It is in the context of this general environment of a failed marriage of political convenience that Dr. Riebe attempts to assess the theological significance of the work of John Bekkos, who, by all accounts, was sincerely convinced that the Union of Lyons embodied an important theological truth, and who made defense of that truth his life’s work.

Dr. Riebe does not think that the truth John Bekkos was defending can be rightly described as Catholicism. Her claim is that to call him “the Catholic patriarch of Constantinople” is a misnomer. That claim seems to me largely a matter of semantics. Bekkos believed that the Latin and Greek churches taught different, but equally valid, expressions of the same truth about God; their differences, he was convinced, lay at the linguistic and cultural level, not at the level of the things believed in. Because of this, he did not regard the union of the churches as necessitating that the Greek Church change either its traditional doctrine or its traditional practices. Far from relativism, this was, in Bekkos’s view, merely an application of the fathers’ own teaching about the relationship between doctrine and culture.[2]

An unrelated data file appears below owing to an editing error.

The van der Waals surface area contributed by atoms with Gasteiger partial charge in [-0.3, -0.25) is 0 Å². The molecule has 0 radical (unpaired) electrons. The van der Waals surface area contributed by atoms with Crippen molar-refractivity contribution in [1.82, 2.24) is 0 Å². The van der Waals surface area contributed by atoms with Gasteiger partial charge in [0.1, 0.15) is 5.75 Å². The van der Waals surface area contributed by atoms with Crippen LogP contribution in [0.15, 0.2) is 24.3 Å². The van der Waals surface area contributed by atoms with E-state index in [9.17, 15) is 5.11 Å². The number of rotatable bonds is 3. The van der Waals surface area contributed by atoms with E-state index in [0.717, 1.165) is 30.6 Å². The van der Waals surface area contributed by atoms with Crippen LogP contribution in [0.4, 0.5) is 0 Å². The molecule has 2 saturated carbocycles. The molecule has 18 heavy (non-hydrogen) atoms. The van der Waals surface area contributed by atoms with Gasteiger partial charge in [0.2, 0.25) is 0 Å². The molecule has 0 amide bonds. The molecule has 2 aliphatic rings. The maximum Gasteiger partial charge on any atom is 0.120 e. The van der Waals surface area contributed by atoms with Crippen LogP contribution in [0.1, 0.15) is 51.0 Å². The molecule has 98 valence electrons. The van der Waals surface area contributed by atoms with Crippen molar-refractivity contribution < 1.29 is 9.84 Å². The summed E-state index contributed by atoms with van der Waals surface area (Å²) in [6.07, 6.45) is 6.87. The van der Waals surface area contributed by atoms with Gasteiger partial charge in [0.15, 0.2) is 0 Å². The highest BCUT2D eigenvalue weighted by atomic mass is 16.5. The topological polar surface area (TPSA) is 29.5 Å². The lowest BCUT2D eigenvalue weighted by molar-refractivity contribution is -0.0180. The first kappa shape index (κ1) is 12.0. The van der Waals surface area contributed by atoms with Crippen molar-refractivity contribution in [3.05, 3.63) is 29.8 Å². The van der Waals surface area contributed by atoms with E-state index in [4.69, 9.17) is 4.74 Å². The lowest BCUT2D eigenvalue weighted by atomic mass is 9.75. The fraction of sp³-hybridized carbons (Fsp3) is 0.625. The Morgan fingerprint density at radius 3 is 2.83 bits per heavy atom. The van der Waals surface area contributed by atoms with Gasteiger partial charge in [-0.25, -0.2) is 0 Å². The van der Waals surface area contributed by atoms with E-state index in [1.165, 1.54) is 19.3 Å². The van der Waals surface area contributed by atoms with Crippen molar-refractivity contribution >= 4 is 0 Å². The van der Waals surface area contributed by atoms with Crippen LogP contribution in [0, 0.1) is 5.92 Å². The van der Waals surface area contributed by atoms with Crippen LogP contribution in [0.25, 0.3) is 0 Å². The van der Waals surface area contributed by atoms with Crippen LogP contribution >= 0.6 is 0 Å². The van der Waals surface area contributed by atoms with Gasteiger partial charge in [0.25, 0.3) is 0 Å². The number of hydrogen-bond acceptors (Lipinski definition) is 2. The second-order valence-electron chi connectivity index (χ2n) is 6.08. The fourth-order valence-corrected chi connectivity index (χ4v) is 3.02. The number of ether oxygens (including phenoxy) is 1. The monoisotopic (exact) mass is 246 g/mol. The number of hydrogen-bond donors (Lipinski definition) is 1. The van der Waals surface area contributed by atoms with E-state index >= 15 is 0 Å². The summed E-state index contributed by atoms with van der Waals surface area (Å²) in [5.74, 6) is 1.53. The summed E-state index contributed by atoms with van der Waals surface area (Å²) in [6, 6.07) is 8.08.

* * *

On the whole, Alexandra Riebe’s monograph, Rom in Gemeinschaft mit Konstantinopel (Wiesbaden 2005) deserves to be regarded as the most in-depth theological study of John Bekkos that has appeared.

Riebe situates Bekkos’s theological work in its historical context, tracing the dependencies of his thought upon the writings of predecessors like Nikephoros Blemmydes, Niketas of Maroneia, and Hugo Etherianus.

Equally, she analyzes Bekkos’s thought in comparison with that of his contemporary, Gregory of Cyprus, and shows Bekkos to be at least as cogent a thinker as the latter. That is to say, she successfully puts to rest Aristeides Papadakis’s claim that Bekkos is not a theologian, but an “anthologist” (Crisis in Byzantium, 2nd ed., [Crestwood, NY, 1997], p. 50).

That being said, there are things in Riebe’s analysis that I find questionable.